The Conservancy has just added our Newest Tour- The Archaeology of Cuba– Join us for an adventure of a lifetime!

In Fall 2009, our Magazine American Archaeology featured an article about research being conducted in Cuba by some friends working with the University of Alabama. I’d already heard their stories of what a fascinating place Cuba was and reading the magazine article gave me an idea. Why not organize a Conservancy archaeological tour of Cuba. This was well before all the recent relaxing of travel restrictions, but I was assured it was possible.

First, and much to my delight, I was able to visit Cuba with two good friends who had been part of the research project we featured and were working on other projects as well. So, in 2012 I obtained a special visa and off I went with Dr. Jim Knight, Professor Emeritus of Anthropology, University of Alabama and archaeologist John O’Hear, to see what Cuba had to offer for an archaeological tour. It was an unforgettable trip.
Bariay excavation
Covered replica of some of the excavations at the Native village at Bariay Key.
Since today is Columbus day, or Indigenous Peoples’ Day in some places, I’m sharing a few of my pictures of Parque Monumento Nacional Bariay, Cuba, or Bariay Key. On this site is where Columbus is believed to have first arrived in October of 1492. This is held to be the point where the New World and the Old World cultures meet and collided. The park is a beautiful place located at the site of a well researched and documented Taino native village that is contemporaneous with those Columbus first saw when he arrived.  I was fortunate enough to be accompanied by Dr. Elena Guarch Rodriguez, a very well known Cuban archaeologist and one of the principal investigators for the area.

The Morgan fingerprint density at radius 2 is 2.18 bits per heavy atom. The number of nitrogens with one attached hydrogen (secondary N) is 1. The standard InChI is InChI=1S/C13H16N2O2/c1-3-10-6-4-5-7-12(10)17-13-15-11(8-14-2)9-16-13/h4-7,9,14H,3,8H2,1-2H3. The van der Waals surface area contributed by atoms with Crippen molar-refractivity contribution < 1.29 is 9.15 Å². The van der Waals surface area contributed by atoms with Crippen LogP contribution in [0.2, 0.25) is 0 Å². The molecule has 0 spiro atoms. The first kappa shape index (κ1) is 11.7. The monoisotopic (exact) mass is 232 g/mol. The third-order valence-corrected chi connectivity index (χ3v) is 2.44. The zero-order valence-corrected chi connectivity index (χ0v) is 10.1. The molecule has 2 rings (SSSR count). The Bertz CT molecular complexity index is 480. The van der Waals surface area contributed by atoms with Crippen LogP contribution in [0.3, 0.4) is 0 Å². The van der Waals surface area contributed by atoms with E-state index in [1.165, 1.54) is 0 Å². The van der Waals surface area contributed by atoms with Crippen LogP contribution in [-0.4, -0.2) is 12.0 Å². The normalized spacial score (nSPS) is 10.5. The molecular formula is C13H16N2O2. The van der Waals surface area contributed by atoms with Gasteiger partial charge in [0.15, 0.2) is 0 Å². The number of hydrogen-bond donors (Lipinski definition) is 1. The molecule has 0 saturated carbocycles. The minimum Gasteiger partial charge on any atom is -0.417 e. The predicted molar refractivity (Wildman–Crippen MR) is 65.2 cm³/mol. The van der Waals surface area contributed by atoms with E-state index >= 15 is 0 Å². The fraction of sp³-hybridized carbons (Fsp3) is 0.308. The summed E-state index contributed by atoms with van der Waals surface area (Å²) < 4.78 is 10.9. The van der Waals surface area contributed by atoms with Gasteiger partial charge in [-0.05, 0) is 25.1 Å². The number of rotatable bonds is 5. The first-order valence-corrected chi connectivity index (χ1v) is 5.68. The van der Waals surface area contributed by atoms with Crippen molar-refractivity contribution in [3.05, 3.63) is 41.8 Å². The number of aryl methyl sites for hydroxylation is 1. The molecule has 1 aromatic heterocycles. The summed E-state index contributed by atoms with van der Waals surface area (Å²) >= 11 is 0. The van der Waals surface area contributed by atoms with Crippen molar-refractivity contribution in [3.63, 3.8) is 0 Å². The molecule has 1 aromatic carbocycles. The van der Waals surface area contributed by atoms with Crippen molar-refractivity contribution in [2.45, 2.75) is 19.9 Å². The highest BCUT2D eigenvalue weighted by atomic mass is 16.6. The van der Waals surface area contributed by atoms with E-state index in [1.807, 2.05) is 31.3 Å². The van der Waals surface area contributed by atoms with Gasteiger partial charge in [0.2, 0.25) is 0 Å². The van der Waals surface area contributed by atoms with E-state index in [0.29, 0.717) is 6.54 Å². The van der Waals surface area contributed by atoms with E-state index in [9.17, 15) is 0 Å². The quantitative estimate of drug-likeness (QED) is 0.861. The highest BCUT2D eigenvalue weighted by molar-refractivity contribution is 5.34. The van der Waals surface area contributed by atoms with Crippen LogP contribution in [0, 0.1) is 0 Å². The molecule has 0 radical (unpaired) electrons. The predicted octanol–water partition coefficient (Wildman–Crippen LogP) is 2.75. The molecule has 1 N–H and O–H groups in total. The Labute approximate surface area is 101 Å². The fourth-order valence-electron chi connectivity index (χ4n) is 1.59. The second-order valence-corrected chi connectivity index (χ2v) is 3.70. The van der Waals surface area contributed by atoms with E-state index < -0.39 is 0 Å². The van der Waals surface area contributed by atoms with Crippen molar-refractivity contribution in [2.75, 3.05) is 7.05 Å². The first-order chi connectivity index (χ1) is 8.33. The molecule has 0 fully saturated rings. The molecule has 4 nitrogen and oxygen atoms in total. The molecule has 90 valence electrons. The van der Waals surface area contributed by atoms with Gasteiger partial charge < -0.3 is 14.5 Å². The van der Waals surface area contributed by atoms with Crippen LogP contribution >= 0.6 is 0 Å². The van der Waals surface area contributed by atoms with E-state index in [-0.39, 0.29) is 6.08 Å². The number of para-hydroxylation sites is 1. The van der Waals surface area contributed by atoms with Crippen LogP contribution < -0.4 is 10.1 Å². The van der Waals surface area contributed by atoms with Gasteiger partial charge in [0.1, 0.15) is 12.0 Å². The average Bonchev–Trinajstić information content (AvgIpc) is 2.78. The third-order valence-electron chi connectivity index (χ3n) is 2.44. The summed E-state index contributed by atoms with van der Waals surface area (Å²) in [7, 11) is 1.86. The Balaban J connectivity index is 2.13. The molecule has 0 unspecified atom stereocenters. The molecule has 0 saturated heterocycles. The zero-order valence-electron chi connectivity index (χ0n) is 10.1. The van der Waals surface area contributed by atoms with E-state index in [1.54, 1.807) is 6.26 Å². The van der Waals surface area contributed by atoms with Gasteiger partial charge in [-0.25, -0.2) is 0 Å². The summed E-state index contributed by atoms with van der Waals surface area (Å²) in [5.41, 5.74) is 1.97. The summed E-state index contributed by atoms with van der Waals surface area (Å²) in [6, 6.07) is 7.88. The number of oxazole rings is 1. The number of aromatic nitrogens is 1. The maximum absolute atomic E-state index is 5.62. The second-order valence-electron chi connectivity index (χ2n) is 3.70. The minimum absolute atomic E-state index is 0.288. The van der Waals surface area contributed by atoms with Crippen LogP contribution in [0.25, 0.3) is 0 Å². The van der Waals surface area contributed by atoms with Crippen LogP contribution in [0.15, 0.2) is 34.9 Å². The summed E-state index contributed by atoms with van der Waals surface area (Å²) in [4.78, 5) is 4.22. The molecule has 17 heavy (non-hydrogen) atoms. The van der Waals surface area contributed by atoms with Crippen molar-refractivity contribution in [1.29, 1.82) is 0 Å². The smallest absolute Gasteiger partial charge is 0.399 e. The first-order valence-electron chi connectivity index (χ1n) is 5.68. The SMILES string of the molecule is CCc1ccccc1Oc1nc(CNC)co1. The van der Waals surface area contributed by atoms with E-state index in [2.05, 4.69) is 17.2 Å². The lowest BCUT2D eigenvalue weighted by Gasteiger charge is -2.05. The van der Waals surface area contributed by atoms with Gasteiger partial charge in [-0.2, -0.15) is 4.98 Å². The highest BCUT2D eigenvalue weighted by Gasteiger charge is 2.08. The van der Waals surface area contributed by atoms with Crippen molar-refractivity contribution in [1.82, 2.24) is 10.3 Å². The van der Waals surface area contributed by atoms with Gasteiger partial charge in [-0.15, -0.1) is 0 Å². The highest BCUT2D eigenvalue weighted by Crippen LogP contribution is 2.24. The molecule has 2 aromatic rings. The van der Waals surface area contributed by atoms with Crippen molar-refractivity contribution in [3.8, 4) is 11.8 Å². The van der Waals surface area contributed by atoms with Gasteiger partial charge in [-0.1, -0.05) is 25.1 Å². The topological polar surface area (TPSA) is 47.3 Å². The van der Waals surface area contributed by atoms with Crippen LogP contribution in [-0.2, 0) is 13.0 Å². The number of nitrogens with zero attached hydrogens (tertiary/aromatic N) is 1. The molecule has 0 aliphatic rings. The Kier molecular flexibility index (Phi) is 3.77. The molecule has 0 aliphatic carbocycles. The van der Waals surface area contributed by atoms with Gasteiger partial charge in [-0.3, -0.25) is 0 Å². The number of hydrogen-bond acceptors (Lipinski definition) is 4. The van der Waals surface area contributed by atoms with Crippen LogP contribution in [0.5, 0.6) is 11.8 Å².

The reconstructed village at Bariay Key. Houses and the square ground or plaza where native dressed interpreters perform traditional dances.
So commemorate today however you wish, it is certainly a day to mark history. Personally, on Columbus Day, I like to think of my own personal “discoveries,” — visiting new archaeological or historical sites, learning about those important locales, working to preserve the archaeological and the history, and meeting the descendants of those who were there first and other people who care about those places. 
native host
One of the re-enactors in Native style Dress holds a papaya in the garden
Native Columbus and archaeologist
The native, the archaeologist and Columbus! : One of the interpreters conferring with Dr. Elena Guarch Rodriguez and another interpreter dressed as Columbus and also performs duties as the bartender in the café.
Bariay Key villager
One of the interpreters in Native style dress explaining the meaning of the dance they were about to perform for us.


bariay bar
Columbus tending bar at the onsite café. I love this picture! Bars at archaeological sites! What a great idea!

~Update from our Southeast Regional Office: Jessica Crawford, SE Regional Director

Our Newest Tour- The Archaeology of Cuba– Join us for an adventure of a lifetime!

Explore our 2009 article ‘COLLABORATING WITH CUBA in American Archaeology

Learn more about Archaeological investigations by Dr. Elena Guarch Rodriguez and International Team at neighboring site of El Chorro de Maita in Cuba. Work there has won prestigious Cuban prize: From indigenous space to colonial setting.

One of the many items of cross-cultural exchange that Columbus surprised on first encounter – Holy Smoke Summer 2014: “When Christopher Columbus landed on the island of Cuba during his first voyage to the New World in 1492, he and his shipmates saw something that baffled them. Many of the native people—probably members of the Taino tribe—smoked like chimneys…”

Explore more about Parque Monumento Nacional Bariay, Cuba, or Bariay Key

Smithsonian explores What Became of the Taíno? 2011

The Library of Congress Exhibits Online: Columbus and the Taíno




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